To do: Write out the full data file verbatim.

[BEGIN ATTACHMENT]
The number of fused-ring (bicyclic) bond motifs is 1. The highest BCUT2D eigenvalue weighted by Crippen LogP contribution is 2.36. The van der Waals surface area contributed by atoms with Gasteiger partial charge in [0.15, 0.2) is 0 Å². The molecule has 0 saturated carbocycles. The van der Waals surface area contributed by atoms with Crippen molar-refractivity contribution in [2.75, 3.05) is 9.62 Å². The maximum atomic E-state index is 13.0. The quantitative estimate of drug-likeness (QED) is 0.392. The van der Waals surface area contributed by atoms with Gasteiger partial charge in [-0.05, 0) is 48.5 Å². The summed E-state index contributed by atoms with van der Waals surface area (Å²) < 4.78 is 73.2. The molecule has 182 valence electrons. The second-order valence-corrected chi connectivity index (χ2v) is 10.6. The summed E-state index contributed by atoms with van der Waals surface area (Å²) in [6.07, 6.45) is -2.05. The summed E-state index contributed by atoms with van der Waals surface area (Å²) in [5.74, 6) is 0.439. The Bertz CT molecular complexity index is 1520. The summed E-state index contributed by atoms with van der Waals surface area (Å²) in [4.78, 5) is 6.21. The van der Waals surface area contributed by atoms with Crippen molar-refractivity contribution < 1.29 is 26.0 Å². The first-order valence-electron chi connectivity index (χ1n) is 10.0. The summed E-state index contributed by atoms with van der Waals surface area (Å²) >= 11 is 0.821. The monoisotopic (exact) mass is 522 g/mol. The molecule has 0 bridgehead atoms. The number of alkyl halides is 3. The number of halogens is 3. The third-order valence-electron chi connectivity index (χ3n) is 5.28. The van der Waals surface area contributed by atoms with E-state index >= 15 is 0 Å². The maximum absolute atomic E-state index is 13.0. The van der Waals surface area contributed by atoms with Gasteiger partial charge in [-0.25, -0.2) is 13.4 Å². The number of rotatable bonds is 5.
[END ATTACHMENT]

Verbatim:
The number of fused-ring (bicyclic) bond motifs is 1. The highest BCUT2D eigenvalue weighted by Crippen LogP contribution is 2.36. The van der Waals surface area contributed by atoms with Gasteiger partial charge in [0.15, 0.2) is 0 Å². The molecule has 0 saturated carbocycles. The van der Waals surface area contributed by atoms with Crippen molar-refractivity contribution in [2.75, 3.05) is 9.62 Å². The maximum atomic E-state index is 13.0. The quantitative estimate of drug-likeness (QED) is 0.392. The van der Waals surface area contributed by atoms with Gasteiger partial charge in [-0.05, 0) is 48.5 Å². The summed E-state index contributed by atoms with van der Waals surface area (Å²) < 4.78 is 73.2. The molecule has 182 valence electrons. The second-order valence-corrected chi connectivity index (χ2v) is 10.6. The summed E-state index contributed by atoms with van der Waals surface area (Å²) in [6.07, 6.45) is -2.05. The summed E-state index contributed by atoms with van der Waals surface area (Å²) in [5.74, 6) is 0.439. The Bertz CT molecular complexity index is 1520. The summed E-state index contributed by atoms with van der Waals surface area (Å²) in [4.78, 5) is 6.21. The van der Waals surface area contributed by atoms with Crippen molar-refractivity contribution < 1.29 is 26.0 Å². The first-order valence-electron chi connectivity index (χ1n) is 10.0. The summed E-state index contributed by atoms with van der Waals surface area (Å²) >= 11 is 0.821. The monoisotopic (exact) mass is 522 g/mol. The molecule has 0 bridgehead atoms. The number of alkyl halides is 3. The number of halogens is 3. The third-order valence-electron chi connectivity index (χ3n) is 5.28. The van der Waals surface area contributed by atoms with E-state index >= 15 is 0 Å². The maximum absolute atomic E-state index is 13.0. The van der Waals surface area contributed by atoms with Gasteiger partial charge in [-0.25, -0.2) is 13.4 Å². The number of rotatable bonds is 5.